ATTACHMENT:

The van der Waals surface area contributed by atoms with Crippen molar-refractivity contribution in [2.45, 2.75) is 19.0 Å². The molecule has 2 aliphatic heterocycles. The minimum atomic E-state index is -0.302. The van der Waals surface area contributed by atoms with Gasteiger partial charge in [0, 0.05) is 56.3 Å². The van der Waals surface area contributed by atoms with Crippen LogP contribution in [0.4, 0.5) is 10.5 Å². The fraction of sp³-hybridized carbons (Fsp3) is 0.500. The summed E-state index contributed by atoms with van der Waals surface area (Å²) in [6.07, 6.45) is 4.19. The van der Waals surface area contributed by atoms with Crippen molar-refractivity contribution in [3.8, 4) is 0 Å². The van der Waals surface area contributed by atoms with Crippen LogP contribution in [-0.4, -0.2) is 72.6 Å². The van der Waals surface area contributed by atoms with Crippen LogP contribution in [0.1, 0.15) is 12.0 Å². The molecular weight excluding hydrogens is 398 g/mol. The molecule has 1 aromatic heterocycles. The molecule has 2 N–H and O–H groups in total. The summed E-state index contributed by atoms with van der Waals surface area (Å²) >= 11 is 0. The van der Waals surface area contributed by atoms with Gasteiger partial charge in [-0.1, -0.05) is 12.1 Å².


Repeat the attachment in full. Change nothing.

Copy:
The van der Waals surface area contributed by atoms with Crippen molar-refractivity contribution in [2.45, 2.75) is 19.0 Å². The molecule has 2 aliphatic heterocycles. The minimum atomic E-state index is -0.302. The van der Waals surface area contributed by atoms with Gasteiger partial charge in [0, 0.05) is 56.3 Å². The van der Waals surface area contributed by atoms with Crippen LogP contribution in [0.4, 0.5) is 10.5 Å². The fraction of sp³-hybridized carbons (Fsp3) is 0.500. The summed E-state index contributed by atoms with van der Waals surface area (Å²) in [6.07, 6.45) is 4.19. The van der Waals surface area contributed by atoms with Crippen molar-refractivity contribution in [3.8, 4) is 0 Å². The van der Waals surface area contributed by atoms with Crippen LogP contribution in [-0.4, -0.2) is 72.6 Å². The van der Waals surface area contributed by atoms with Crippen LogP contribution in [0.1, 0.15) is 12.0 Å². The molecular weight excluding hydrogens is 398 g/mol. The molecule has 1 aromatic heterocycles. The molecule has 2 N–H and O–H groups in total. The summed E-state index contributed by atoms with van der Waals surface area (Å²) >= 11 is 0. The van der Waals surface area contributed by atoms with Gasteiger partial charge in [-0.1, -0.05) is 12.1 Å².